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Loud enough volume vs. Fully driven

What exactly is the difference? And how can I by the numbers (someone explain sensitivity vs ohms vs ???)? What are the symptoms of a non fully driven headphone? I couldn't find any threads on this. If there is please point to one.

There is no difference. Though normally the RMS listening volume isn't "adequate" because you need extra voltage to ensure no peaks are clipped in quiet songs. I tend to see 110-115 dB recommended for adequate volume, but most people can survive with less with most music. There's also the issue of the finding an amp's sweet spot, where noise and THD is at its minimum, but well-designed amps (say the Objective2 for example) will be able to approach their maximum voltage with little increase in THD.

Headphone sensitivity is normally given in dB/mW, though sometimes dB/V. Every 10 dB is a doubling of volume, sqrt(10) times more voltage, and 10x the power (mW). To find the amount of power needed to reach 110 dB, for example, you take the headphone's sensitivity, subtract it from 110, then divide it by either 10 (if sensitivity is in dB/mW) or 20 (if in dB/V). Then raise 10 to the power of whatever you get, and that's the amount of voltage or power needed depending on what the sensitivity was in. Example:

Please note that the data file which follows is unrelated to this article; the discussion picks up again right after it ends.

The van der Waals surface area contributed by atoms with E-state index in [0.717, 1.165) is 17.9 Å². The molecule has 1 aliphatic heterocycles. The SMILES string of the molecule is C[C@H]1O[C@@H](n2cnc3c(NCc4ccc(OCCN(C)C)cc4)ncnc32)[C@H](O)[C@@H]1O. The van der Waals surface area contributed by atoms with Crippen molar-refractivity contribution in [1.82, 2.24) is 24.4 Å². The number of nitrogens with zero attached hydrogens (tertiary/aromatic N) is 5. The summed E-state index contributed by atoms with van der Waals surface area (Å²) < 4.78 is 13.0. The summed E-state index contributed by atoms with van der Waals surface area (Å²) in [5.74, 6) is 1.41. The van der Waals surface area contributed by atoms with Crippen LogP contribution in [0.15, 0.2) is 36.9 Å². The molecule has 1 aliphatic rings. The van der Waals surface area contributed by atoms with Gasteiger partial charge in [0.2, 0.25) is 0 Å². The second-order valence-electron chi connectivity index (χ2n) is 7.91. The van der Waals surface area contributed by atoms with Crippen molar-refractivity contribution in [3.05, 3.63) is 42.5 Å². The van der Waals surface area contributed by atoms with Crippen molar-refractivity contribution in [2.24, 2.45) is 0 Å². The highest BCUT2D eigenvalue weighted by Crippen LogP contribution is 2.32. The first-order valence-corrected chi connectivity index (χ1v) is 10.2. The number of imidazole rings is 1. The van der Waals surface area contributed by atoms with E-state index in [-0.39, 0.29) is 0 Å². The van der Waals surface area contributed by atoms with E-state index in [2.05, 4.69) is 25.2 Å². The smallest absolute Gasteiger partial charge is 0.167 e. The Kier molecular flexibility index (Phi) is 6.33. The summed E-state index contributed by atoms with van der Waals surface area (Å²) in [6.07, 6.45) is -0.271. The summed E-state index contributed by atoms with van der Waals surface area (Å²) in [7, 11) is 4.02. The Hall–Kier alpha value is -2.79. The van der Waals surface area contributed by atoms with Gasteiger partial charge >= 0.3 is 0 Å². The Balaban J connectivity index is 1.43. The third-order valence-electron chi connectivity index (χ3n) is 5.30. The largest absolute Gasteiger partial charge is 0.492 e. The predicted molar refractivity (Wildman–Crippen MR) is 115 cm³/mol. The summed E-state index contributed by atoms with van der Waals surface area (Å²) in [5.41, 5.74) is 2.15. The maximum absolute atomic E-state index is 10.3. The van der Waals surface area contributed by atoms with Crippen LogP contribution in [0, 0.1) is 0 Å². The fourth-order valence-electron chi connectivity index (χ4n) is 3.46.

LCD-2 has a sensitivity of 91 dB/mW. To get to 110 dB, you need 10^((110-91)/10) = 10^1.9 = about 79.4 mW.

HD800 has a sensitivity of 102 dB/V. To get to 110 dB, you need 10^((110-102)/20) = 10^0.4 = 2.5 Vrms.

Now the question is, how do you convert between Vrms and mW? This is where impedance comes in. The relationship is defined as:

P (power in Watts) = V^2/R (resistance in ohms)

So how much voltage does the above LCD-2 need? We plug in 79.4 mW and its 50ish ohm resistance:

0.0794 = V^2 / 50

V = sqrt(0.0794 * 50) = sqrt(3.97) = about 1.99 Vrms.

How much power does the HD800 need?

P = 2.5^2 / 300 = 6.25/300 = 0.02 W = about 20 mW.

So because of its low sensitivity, the LCD-2 needs four times as much power, but because of the HD800's impedance, it takes more voltage to get a quarter of that power.